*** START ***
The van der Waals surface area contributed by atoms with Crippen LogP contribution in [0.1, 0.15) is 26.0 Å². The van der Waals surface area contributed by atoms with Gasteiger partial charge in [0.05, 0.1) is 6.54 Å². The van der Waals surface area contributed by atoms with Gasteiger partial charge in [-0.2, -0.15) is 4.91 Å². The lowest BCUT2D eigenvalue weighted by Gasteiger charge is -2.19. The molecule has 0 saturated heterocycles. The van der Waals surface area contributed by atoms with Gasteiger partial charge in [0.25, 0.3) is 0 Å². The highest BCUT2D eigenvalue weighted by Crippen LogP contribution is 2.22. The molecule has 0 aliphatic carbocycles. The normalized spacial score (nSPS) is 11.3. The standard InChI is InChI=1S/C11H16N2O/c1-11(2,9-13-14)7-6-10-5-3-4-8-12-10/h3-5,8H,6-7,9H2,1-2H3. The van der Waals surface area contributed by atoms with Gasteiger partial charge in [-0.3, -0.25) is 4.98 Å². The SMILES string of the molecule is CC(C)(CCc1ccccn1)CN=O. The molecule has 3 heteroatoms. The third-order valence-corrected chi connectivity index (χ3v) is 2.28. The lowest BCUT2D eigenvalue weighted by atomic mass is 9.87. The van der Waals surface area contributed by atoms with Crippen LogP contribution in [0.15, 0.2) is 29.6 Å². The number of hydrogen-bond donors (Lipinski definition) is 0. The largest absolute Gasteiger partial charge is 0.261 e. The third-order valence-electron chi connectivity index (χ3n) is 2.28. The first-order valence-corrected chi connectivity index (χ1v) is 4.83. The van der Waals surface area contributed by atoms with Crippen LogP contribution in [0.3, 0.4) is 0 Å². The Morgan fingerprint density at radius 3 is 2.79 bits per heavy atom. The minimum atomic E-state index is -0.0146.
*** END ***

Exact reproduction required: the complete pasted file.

The van der Waals surface area contributed by atoms with Crippen LogP contribution in [0.1, 0.15) is 26.0 Å². The van der Waals surface area contributed by atoms with Gasteiger partial charge in [0.05, 0.1) is 6.54 Å². The van der Waals surface area contributed by atoms with Gasteiger partial charge in [-0.2, -0.15) is 4.91 Å². The lowest BCUT2D eigenvalue weighted by Gasteiger charge is -2.19. The molecule has 0 saturated heterocycles. The van der Waals surface area contributed by atoms with Gasteiger partial charge in [0.25, 0.3) is 0 Å². The highest BCUT2D eigenvalue weighted by Crippen LogP contribution is 2.22. The molecule has 0 aliphatic carbocycles. The normalized spacial score (nSPS) is 11.3. The standard InChI is InChI=1S/C11H16N2O/c1-11(2,9-13-14)7-6-10-5-3-4-8-12-10/h3-5,8H,6-7,9H2,1-2H3. The van der Waals surface area contributed by atoms with Gasteiger partial charge in [-0.3, -0.25) is 4.98 Å². The SMILES string of the molecule is CC(C)(CCc1ccccn1)CN=O. The molecule has 3 heteroatoms. The third-order valence-corrected chi connectivity index (χ3v) is 2.28. The lowest BCUT2D eigenvalue weighted by atomic mass is 9.87. The van der Waals surface area contributed by atoms with Crippen LogP contribution in [0.15, 0.2) is 29.6 Å². The number of hydrogen-bond donors (Lipinski definition) is 0. The largest absolute Gasteiger partial charge is 0.261 e. The third-order valence-electron chi connectivity index (χ3n) is 2.28. The first-order valence-corrected chi connectivity index (χ1v) is 4.83. The van der Waals surface area contributed by atoms with Crippen LogP contribution in [0.3, 0.4) is 0 Å². The Morgan fingerprint density at radius 3 is 2.79 bits per heavy atom. The minimum atomic E-state index is -0.0146.